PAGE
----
|Brown Finds Work in Richmond
November 14, 2004
Local attorneys and lobbyists, who have a long history of gainful employment greasing projects through the Richmond political mill, may find themselves unemployed in the future as new developers and old industries look higher up the food chain for help. Former San Francisco Mayor and Assembly Speaker Willie Brown seldom made it to Richmond in his former capacities except to appear at a few City Council candidate’s fundraisers, but now it appears he has acquired three clients with high profile Richmond interests.
Following is today’s San Francisco Chronicle coverage of Brown’s foray into Richmond politics, and Friday’s Berkeley Daily Planet coverage of the Point Molate vote.
Speaking of the Berkeley Daily Planet, why has their orbit taken in Richmond of late? Only two years ago, the San Francisco Chronicle reported the demise of the Berkeley Daily Planet (http://www.sfgate.com/cgi-bin/article.cgi?f=/c/a/2002/11/23/BA68904.DTL). It appears that a local Berkeley couple, Becky and Mike O’Malley, who had retired after a successful career in the software business (i.e. they sold the company they had founded for a reasonable amount of money) bought up the assets of the Berkeley Daily Planet and restarted it. (http://www.dailycal.org/particle.php?id=10531). Becky O’Malley is executive editor and a frequent author of strong editorials with a Berkeley flavor.
That doesn’t explain why their reporters are spending so much time in Richmond, but I would like to think it’s because there is a lot of news here. Although Rebecca Rosen-Lum of the West County Times does an extraordinary job covering Richmond, we wish the Contra Costa Times would send her some help and give her a few more column inches to fill. Maybe they made enough money off all those full-page Point Molate ads that they can now afford to expand their Richmond news coverage.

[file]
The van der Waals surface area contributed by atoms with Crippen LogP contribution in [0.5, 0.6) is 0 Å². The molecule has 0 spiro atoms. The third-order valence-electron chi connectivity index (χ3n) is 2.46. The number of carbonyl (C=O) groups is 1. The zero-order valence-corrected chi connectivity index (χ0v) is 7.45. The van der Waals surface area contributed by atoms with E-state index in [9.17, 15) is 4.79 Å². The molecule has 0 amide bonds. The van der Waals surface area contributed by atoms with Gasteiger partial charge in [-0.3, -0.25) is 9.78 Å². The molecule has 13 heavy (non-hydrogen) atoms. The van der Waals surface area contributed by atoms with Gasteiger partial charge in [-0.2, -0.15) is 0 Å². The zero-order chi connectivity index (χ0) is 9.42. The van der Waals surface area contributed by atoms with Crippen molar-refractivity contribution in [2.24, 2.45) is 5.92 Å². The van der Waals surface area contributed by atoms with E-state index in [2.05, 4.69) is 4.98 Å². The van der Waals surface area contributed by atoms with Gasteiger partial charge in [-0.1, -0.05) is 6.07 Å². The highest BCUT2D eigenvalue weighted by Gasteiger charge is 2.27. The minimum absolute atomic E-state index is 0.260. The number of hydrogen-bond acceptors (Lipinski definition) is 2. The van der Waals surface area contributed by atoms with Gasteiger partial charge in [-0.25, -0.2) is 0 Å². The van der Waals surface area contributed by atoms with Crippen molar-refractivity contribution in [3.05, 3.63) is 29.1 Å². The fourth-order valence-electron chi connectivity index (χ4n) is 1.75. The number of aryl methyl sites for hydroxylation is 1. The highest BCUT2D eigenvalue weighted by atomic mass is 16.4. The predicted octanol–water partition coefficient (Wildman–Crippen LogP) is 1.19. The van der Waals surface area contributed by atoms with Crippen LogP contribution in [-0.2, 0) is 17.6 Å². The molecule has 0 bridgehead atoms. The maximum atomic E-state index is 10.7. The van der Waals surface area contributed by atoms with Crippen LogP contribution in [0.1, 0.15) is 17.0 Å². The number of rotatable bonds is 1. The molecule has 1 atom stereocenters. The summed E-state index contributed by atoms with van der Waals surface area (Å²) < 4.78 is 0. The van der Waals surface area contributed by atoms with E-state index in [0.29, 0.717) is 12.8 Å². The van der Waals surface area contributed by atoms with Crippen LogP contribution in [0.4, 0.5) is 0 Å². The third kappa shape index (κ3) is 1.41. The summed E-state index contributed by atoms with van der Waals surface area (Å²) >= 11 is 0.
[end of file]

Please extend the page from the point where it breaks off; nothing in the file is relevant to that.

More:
So what is Willie Brown, San Francisco's Brioni-dressed former mayor, doing on the other side of the bay -- in blue-collar Richmond, of all places?
Trying to pound out a living, and raising some eyebrows in the process.
Steering clear of potential conflicts in San Francisco, lawyer Brown is now acting as a paid -- and sometimes unpaid -- adviser on no fewer than three hot-button development projects in Richmond.
So far, the one getting the most attention is his work advising Chevron on how to beat back plans by Harrah's and others to build a mega-Indian casino at Point Molate, next door to the firm's refinery.
Brown got into the game too late to change the minds of anyone on the City Council. But even a phone call from such a legendary Mr. Fix-It was enough to prompt City Councilman Tom Butt to question whether Brown -- who is not a registered lobbyist in Richmond -- had tried improperly to influence the vote.
"Let's be real here -- Chevron didn't bring Willie Brown in here because of his specialized legal skills in dealing with a casino,'' said Butt, who wrote Richmond's lobbyist registration law in 1996, patterning it after San Francisco's. "I suspect they brought him in because they believe he can influence council members.''
Brown acknowledged that he did contact City Councilmen Nat Bates and Jim Rogers before the vote -- but said he was only trying to find out where they stood on the issue.